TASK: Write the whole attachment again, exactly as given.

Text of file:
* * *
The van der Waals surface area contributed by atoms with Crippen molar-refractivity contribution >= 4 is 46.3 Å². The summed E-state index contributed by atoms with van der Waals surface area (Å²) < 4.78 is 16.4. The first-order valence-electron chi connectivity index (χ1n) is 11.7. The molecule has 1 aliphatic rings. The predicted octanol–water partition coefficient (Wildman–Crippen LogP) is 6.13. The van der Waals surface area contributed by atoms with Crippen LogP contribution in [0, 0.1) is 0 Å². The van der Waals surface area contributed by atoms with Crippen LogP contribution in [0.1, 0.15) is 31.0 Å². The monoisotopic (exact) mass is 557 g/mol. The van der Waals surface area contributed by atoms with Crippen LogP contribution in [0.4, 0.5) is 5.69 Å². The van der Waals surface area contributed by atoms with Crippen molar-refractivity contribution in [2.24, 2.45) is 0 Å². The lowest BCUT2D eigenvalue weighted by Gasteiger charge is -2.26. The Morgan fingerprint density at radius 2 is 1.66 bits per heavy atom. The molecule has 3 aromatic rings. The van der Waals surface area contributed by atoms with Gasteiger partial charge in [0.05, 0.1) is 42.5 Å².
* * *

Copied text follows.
The van der Waals surface area contributed by atoms with Crippen molar-refractivity contribution >= 4 is 46.3 Å². The summed E-state index contributed by atoms with van der Waals surface area (Å²) < 4.78 is 16.4. The first-order valence-electron chi connectivity index (χ1n) is 11.7. The molecule has 1 aliphatic rings. The predicted octanol–water partition coefficient (Wildman–Crippen LogP) is 6.13. The van der Waals surface area contributed by atoms with Crippen LogP contribution in [0, 0.1) is 0 Å². The van der Waals surface area contributed by atoms with Crippen LogP contribution in [0.1, 0.15) is 31.0 Å². The monoisotopic (exact) mass is 557 g/mol. The van der Waals surface area contributed by atoms with Crippen LogP contribution in [0.4, 0.5) is 5.69 Å². The van der Waals surface area contributed by atoms with Crippen molar-refractivity contribution in [2.24, 2.45) is 0 Å². The lowest BCUT2D eigenvalue weighted by Gasteiger charge is -2.26. The Morgan fingerprint density at radius 2 is 1.66 bits per heavy atom. The molecule has 3 aromatic rings. The van der Waals surface area contributed by atoms with Gasteiger partial charge in [0.05, 0.1) is 42.5 Å².